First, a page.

How I nearly accidentally automated my entire department out of a job

During the summer of my second year of University, I managed to snag myself an internship position in the IT Department of my Provincial Government. The job was part of a country wide initiative to reduce governmental e-waste by taking computers removed from government departments (replaced with newer models) then refurbishing and re-purposing these computers for use in schools, libraries, and other non-profit community initiatives.

The Job consisted of two distinct responsibilities:

  • On even days, we would go on site to various government departments (schools, office buildings, etc) with a truck full of brand new computers that we would install on site. The old machines were loaded on to the truck and hauled back to be refurbished at IT headquarters.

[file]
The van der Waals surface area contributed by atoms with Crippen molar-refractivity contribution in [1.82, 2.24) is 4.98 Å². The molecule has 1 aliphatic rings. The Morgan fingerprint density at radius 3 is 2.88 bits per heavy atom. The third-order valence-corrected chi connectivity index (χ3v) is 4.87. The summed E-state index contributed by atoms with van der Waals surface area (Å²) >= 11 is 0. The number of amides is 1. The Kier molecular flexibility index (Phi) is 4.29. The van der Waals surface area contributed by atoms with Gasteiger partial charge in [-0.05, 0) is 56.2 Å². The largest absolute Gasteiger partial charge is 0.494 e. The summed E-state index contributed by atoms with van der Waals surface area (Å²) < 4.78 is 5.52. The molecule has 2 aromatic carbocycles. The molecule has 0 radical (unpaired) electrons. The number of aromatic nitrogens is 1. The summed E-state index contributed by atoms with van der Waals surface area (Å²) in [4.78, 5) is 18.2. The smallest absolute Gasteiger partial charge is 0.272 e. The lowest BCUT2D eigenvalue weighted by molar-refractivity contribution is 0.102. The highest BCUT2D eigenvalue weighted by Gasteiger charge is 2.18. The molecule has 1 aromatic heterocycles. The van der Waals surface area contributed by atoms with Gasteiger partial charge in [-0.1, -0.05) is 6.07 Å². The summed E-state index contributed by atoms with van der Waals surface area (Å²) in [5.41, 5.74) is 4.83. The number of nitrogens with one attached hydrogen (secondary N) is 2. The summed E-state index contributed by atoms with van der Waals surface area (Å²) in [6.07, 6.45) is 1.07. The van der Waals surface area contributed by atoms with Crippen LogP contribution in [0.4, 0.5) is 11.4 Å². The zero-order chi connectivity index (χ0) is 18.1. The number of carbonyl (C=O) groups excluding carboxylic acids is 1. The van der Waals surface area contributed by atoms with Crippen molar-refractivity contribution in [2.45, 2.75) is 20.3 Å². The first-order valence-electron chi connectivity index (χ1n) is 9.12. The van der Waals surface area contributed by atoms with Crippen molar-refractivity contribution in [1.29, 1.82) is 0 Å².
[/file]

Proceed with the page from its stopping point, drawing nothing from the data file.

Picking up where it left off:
• On odd days we would spend the day fixing/refurbishing these machines to make computers that could be reused in schools, libraries, and other non-profit type locations.

    The job was pretty tedious and could essentially be broken down into the following steps

    • Walk to the warehouse, take a computer off the rack, and carry it back to your workstation. The warehouse was quite far from the workstations, averaging around five minutes round trip per machine.
    • Clean the outside of the case, then open it up and blow the dust out of the machine.
    • If the machine is a "Dell", we would check the capacitors to ensure none of them are faulty (Side note, did you know Dell computers from the early 2000's are estimated to have up to 97% failure rates?)